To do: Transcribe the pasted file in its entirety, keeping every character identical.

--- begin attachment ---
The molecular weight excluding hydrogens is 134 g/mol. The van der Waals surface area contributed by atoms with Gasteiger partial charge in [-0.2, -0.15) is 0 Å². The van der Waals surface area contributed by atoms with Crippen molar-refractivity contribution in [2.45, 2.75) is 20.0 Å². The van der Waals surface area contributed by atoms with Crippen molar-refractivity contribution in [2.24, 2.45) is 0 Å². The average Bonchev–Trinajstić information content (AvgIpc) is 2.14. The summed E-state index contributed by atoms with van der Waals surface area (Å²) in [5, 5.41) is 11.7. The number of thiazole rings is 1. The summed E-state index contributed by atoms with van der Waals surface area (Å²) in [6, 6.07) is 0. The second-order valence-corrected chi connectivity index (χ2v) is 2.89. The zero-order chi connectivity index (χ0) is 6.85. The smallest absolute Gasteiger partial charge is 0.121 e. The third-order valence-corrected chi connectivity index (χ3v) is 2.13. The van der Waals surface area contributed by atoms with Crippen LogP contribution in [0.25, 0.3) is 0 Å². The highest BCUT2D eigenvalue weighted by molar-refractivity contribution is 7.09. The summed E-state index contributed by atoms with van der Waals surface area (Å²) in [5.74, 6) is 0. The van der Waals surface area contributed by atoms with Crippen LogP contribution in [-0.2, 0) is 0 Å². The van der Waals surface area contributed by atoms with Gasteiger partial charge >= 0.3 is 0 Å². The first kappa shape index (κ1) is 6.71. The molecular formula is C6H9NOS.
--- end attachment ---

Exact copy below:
The molecular weight excluding hydrogens is 134 g/mol. The van der Waals surface area contributed by atoms with Gasteiger partial charge in [-0.2, -0.15) is 0 Å². The van der Waals surface area contributed by atoms with Crippen molar-refractivity contribution in [2.45, 2.75) is 20.0 Å². The van der Waals surface area contributed by atoms with Crippen molar-refractivity contribution in [2.24, 2.45) is 0 Å². The average Bonchev–Trinajstić information content (AvgIpc) is 2.14. The summed E-state index contributed by atoms with van der Waals surface area (Å²) in [5, 5.41) is 11.7. The number of thiazole rings is 1. The summed E-state index contributed by atoms with van der Waals surface area (Å²) in [6, 6.07) is 0. The second-order valence-corrected chi connectivity index (χ2v) is 2.89. The zero-order chi connectivity index (χ0) is 6.85. The smallest absolute Gasteiger partial charge is 0.121 e. The third-order valence-corrected chi connectivity index (χ3v) is 2.13. The van der Waals surface area contributed by atoms with Crippen LogP contribution in [0.25, 0.3) is 0 Å². The highest BCUT2D eigenvalue weighted by molar-refractivity contribution is 7.09. The summed E-state index contributed by atoms with van der Waals surface area (Å²) in [5.74, 6) is 0. The van der Waals surface area contributed by atoms with Crippen LogP contribution in [-0.2, 0) is 0 Å². The van der Waals surface area contributed by atoms with Gasteiger partial charge >= 0.3 is 0 Å². The first kappa shape index (κ1) is 6.71. The molecular formula is C6H9NOS.